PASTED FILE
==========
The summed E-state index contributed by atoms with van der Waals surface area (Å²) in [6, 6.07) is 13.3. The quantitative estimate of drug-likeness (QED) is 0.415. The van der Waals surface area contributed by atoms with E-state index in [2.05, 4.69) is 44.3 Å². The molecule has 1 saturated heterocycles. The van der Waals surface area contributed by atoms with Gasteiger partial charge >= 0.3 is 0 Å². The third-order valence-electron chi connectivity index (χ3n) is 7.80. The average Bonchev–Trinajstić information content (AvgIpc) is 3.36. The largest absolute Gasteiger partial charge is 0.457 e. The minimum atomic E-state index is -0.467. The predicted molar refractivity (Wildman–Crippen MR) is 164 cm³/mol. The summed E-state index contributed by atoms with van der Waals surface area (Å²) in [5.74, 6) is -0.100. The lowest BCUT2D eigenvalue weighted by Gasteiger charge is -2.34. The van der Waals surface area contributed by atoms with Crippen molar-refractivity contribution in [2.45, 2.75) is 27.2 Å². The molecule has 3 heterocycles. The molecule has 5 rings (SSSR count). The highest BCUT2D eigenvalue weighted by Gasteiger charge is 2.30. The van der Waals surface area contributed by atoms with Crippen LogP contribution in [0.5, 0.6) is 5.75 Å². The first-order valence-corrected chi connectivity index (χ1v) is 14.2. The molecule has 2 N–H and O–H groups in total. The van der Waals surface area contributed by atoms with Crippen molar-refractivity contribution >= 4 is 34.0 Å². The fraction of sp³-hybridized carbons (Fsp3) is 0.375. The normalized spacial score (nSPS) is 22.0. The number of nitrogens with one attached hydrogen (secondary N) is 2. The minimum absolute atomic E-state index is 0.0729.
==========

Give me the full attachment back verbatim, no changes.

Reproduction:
The summed E-state index contributed by atoms with van der Waals surface area (Å²) in [6, 6.07) is 13.3. The quantitative estimate of drug-likeness (QED) is 0.415. The van der Waals surface area contributed by atoms with E-state index in [2.05, 4.69) is 44.3 Å². The molecule has 1 saturated heterocycles. The van der Waals surface area contributed by atoms with Gasteiger partial charge >= 0.3 is 0 Å². The third-order valence-electron chi connectivity index (χ3n) is 7.80. The average Bonchev–Trinajstić information content (AvgIpc) is 3.36. The largest absolute Gasteiger partial charge is 0.457 e. The minimum atomic E-state index is -0.467. The predicted molar refractivity (Wildman–Crippen MR) is 164 cm³/mol. The summed E-state index contributed by atoms with van der Waals surface area (Å²) in [5.74, 6) is -0.100. The lowest BCUT2D eigenvalue weighted by Gasteiger charge is -2.34. The van der Waals surface area contributed by atoms with Crippen molar-refractivity contribution in [2.45, 2.75) is 27.2 Å². The molecule has 3 heterocycles. The molecule has 5 rings (SSSR count). The highest BCUT2D eigenvalue weighted by Gasteiger charge is 2.30. The van der Waals surface area contributed by atoms with Crippen LogP contribution in [0.5, 0.6) is 5.75 Å². The first-order valence-corrected chi connectivity index (χ1v) is 14.2. The molecule has 2 N–H and O–H groups in total. The van der Waals surface area contributed by atoms with Crippen molar-refractivity contribution >= 4 is 34.0 Å². The fraction of sp³-hybridized carbons (Fsp3) is 0.375. The normalized spacial score (nSPS) is 22.0. The number of nitrogens with one attached hydrogen (secondary N) is 2. The minimum absolute atomic E-state index is 0.0729.